Coty, the US beauty company, insists on having a diverse team of partners in order to address a diverse consumer marketplace, according to its CMO.

In some ways that’s intuitively obvious, but it’s just one element of a five-step initiative to “move multicultural advertising beyond a level that is just skin deep” in nature, Ukonwa Ojo CMO/consumer beauty, told a recent conference.

“I’m one of those people who actually thinks that the agencies are part of the brand; they’re part of our strategic sections; they’re part of the team,” she said.

“If you look at the agency teams that are working on Coty brands today, whether it’s CoverGirl or any of the other brands, you’ll see a full spectrum – whether it’s Asians or Hispanic or African-Americans – working on the business.”

Nor are her efforts limited to ethnic background: “You see a variety of orientations on the business. You see a variety of different genders,” Ojo added.

“The basic philosophy is that the team that’s creating the work should reflect the community that they’re communicating to. That’s the fundamental philosophy.”

In more detail, Ojo’s “five complete steps” to create multicultural programs that not only connect with consumers but also reflect a richly diverse creative process include: knowledge; inclusion; the power of diversity; partner properly; and set a goal. (For more details, read WARC’s report: Coty’s five-step march to excellence in multicultural marketing inclusion.)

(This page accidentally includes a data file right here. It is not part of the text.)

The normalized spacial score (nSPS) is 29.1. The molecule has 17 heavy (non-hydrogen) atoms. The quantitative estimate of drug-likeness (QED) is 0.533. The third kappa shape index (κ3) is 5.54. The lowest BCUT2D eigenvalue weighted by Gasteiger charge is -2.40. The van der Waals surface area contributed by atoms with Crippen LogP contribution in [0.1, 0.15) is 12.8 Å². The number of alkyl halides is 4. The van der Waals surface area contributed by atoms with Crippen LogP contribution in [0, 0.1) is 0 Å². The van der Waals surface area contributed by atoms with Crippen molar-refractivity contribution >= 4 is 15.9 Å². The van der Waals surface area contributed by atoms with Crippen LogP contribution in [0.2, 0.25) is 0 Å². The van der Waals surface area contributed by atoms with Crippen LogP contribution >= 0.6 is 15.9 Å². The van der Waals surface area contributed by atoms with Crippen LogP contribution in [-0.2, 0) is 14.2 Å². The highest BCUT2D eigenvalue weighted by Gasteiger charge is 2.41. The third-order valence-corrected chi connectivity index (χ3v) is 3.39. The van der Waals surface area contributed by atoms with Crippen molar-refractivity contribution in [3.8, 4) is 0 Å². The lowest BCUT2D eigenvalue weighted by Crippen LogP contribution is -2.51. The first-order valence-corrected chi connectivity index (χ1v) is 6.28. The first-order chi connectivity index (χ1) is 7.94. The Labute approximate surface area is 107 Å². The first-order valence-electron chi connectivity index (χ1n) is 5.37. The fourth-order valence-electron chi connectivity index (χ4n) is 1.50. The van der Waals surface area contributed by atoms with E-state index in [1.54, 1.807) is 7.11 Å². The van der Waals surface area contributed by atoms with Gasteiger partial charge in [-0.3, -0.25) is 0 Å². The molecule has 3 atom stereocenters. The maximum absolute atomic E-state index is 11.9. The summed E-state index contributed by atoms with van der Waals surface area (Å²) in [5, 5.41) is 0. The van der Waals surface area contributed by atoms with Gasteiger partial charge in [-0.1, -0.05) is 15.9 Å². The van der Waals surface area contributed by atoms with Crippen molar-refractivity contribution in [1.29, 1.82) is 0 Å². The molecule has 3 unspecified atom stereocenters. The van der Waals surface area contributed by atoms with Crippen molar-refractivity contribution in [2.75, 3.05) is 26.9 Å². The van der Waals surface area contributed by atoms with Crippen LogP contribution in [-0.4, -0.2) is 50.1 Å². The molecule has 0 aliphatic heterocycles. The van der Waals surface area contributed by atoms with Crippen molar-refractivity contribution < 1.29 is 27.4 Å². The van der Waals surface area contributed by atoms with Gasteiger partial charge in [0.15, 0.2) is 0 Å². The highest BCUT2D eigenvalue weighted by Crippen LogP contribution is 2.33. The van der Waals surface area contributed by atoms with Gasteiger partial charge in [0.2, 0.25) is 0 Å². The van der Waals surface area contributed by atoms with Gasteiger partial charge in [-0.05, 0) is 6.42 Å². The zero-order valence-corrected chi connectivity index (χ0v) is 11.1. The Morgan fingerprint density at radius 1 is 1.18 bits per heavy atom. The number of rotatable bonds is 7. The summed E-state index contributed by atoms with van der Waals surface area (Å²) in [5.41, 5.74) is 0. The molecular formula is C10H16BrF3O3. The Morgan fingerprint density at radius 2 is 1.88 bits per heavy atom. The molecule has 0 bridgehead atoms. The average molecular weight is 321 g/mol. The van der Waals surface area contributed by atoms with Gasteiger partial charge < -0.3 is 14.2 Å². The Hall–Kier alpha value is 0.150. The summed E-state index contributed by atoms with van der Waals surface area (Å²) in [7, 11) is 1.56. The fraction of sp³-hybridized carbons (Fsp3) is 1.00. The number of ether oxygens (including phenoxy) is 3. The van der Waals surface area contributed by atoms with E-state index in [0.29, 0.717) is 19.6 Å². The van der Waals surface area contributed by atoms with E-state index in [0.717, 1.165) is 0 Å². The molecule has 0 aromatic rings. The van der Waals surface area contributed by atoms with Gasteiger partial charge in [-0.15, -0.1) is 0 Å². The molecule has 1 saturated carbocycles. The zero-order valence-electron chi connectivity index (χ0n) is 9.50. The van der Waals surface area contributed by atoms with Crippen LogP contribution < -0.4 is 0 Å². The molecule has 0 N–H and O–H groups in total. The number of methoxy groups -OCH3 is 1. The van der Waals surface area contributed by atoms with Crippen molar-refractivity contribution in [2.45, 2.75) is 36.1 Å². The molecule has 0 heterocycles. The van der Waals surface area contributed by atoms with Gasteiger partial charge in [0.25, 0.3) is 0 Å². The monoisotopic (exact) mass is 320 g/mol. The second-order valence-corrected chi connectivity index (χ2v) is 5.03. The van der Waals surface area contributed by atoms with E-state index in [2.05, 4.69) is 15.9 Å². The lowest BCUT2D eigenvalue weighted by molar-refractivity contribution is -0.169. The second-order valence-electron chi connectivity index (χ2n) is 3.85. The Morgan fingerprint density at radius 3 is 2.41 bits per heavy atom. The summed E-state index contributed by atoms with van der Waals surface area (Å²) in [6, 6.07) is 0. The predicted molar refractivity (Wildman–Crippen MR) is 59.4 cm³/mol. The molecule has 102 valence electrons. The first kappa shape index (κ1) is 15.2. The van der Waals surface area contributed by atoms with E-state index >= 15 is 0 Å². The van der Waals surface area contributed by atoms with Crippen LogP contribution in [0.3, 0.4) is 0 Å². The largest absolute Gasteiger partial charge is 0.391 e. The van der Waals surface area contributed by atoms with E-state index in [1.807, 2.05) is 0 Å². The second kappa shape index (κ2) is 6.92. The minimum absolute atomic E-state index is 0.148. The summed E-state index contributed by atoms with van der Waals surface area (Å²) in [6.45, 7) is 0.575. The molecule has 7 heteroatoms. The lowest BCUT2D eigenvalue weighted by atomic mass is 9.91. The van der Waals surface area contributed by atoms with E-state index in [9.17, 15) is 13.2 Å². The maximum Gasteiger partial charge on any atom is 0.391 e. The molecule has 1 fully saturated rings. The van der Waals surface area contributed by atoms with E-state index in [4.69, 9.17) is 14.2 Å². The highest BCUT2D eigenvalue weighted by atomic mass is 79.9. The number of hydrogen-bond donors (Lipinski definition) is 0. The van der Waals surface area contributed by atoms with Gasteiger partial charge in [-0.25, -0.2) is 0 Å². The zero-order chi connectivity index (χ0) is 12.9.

Regarding knowledge, Ojo stressed the importance of being honest with oneself: “Who have you ignored?”

For example, CoverGirl’s decisions around launching a new TruBlend Matte Made foundation product didn’t rest in the integrity of the product, as the brand stewards had the research that identified an audience and a need.

The question was volume. CoverGirl had identified 40 different shades, but it wasn’t at all clear how many of these should be included in the initial launch. With no intuitive insight and no learnings from past introductions, CoverGirl had to learn what it didn’t know.

“When you realize who it is that you’ve been forgetting,” Ojo advised, “you start thinking about them as individuals that are part of our community, people who deserve to be part of the majority and deserve to be heard.”

It’s also the kind of consumer knowledge that often doesn’t trickle down from strictly quantitative research. Rather, the Coty marketer explained, “It comes from a place of genuine empathy – from really walking in their shoes and trying to see if you have the power and resources to delight them.”

Sourced from WARC